Attorney Lawrence Iser yesterday issued a press release formally responding to John McCain’s lawyers’ filings in response to Jackson Browne’s lawsuit against McCain and the Republican parties (both National and in Ohio) over the unauthorized use of “Running on Empty”. (Phwew. This is already getting confusing and long-winded and we haven’t even gotten to trial yet.)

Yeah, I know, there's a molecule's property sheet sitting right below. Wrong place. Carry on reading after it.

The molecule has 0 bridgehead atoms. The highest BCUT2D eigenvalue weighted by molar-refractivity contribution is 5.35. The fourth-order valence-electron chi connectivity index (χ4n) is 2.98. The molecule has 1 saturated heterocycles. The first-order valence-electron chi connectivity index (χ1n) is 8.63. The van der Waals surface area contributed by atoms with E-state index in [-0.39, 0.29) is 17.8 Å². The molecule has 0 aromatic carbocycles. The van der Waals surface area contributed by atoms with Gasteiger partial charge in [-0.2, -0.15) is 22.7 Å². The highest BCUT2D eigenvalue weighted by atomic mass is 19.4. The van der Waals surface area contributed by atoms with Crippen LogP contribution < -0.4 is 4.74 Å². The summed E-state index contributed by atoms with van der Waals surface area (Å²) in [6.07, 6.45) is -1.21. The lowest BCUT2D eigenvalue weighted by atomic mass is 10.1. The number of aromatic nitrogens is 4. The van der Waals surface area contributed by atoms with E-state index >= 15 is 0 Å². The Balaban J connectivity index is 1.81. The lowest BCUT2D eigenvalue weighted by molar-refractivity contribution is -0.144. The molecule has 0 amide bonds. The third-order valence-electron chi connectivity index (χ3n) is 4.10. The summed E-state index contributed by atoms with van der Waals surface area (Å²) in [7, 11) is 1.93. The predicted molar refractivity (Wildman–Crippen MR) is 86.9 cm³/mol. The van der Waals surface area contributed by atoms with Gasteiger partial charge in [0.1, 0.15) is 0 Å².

“This case has nothing to do with selling records. Jackson Browne sued Senator McCain and his party because they failed to obtain permission to use Jackson’s famous song and voice in their commercial. Copyrights for songs, like books and movies, are expressly protected by the United States Constitution. In their response to the Complaint, Senator McCain and his party contend that it is ‘fair’ for a candidate to incorporate the artistry of musicians, actors and writers into their campaigns without permission or compensation, with the ultimate result that these artists become unwitting endorsers of the candidate. Musicians, actors, record companies and movie studios should all be concerned by this direct assault on their constitutional and creative rights. Artists have the right to be paid for their work. We are confident that the Court and ultimately the jury will agree. We do not intend to respond further at this time, except through our court filings,” Jackson Browne’s attorney, Lawrence Iser of the Santa Monica, California law firm Kinsella Weitzman Iser Kump & Aldisert.